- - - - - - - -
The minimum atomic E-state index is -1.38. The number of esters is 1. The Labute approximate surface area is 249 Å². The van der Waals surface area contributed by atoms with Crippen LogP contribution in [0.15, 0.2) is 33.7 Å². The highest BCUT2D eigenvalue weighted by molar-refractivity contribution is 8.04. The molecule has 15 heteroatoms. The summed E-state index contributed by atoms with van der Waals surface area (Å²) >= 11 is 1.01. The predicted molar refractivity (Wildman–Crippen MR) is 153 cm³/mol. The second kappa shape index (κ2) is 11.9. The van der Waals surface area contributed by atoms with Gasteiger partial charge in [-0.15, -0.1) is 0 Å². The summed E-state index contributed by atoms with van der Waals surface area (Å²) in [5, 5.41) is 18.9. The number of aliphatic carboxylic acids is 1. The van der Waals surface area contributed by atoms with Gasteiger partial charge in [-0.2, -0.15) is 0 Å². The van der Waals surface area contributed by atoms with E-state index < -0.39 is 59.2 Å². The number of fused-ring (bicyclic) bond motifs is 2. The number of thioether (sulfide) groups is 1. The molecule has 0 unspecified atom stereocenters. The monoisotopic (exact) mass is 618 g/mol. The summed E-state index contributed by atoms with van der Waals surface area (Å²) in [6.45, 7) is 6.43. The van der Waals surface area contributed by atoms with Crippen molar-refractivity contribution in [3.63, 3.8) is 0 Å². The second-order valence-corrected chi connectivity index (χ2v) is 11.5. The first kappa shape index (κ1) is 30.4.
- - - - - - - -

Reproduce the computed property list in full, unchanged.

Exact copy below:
The minimum atomic E-state index is -1.38. The number of esters is 1. The Labute approximate surface area is 249 Å². The van der Waals surface area contributed by atoms with Crippen LogP contribution in [0.15, 0.2) is 33.7 Å². The highest BCUT2D eigenvalue weighted by molar-refractivity contribution is 8.04. The molecule has 15 heteroatoms. The summed E-state index contributed by atoms with van der Waals surface area (Å²) >= 11 is 1.01. The predicted molar refractivity (Wildman–Crippen MR) is 153 cm³/mol. The second kappa shape index (κ2) is 11.9. The van der Waals surface area contributed by atoms with Gasteiger partial charge in [-0.15, -0.1) is 0 Å². The summed E-state index contributed by atoms with van der Waals surface area (Å²) in [5, 5.41) is 18.9. The number of aliphatic carboxylic acids is 1. The van der Waals surface area contributed by atoms with Gasteiger partial charge in [-0.2, -0.15) is 0 Å². The van der Waals surface area contributed by atoms with E-state index < -0.39 is 59.2 Å². The number of fused-ring (bicyclic) bond motifs is 2. The number of thioether (sulfide) groups is 1. The molecule has 0 unspecified atom stereocenters. The monoisotopic (exact) mass is 618 g/mol. The summed E-state index contributed by atoms with van der Waals surface area (Å²) in [6.45, 7) is 6.43. The van der Waals surface area contributed by atoms with Crippen molar-refractivity contribution in [3.63, 3.8) is 0 Å². The second-order valence-corrected chi connectivity index (χ2v) is 11.5. The first kappa shape index (κ1) is 30.4.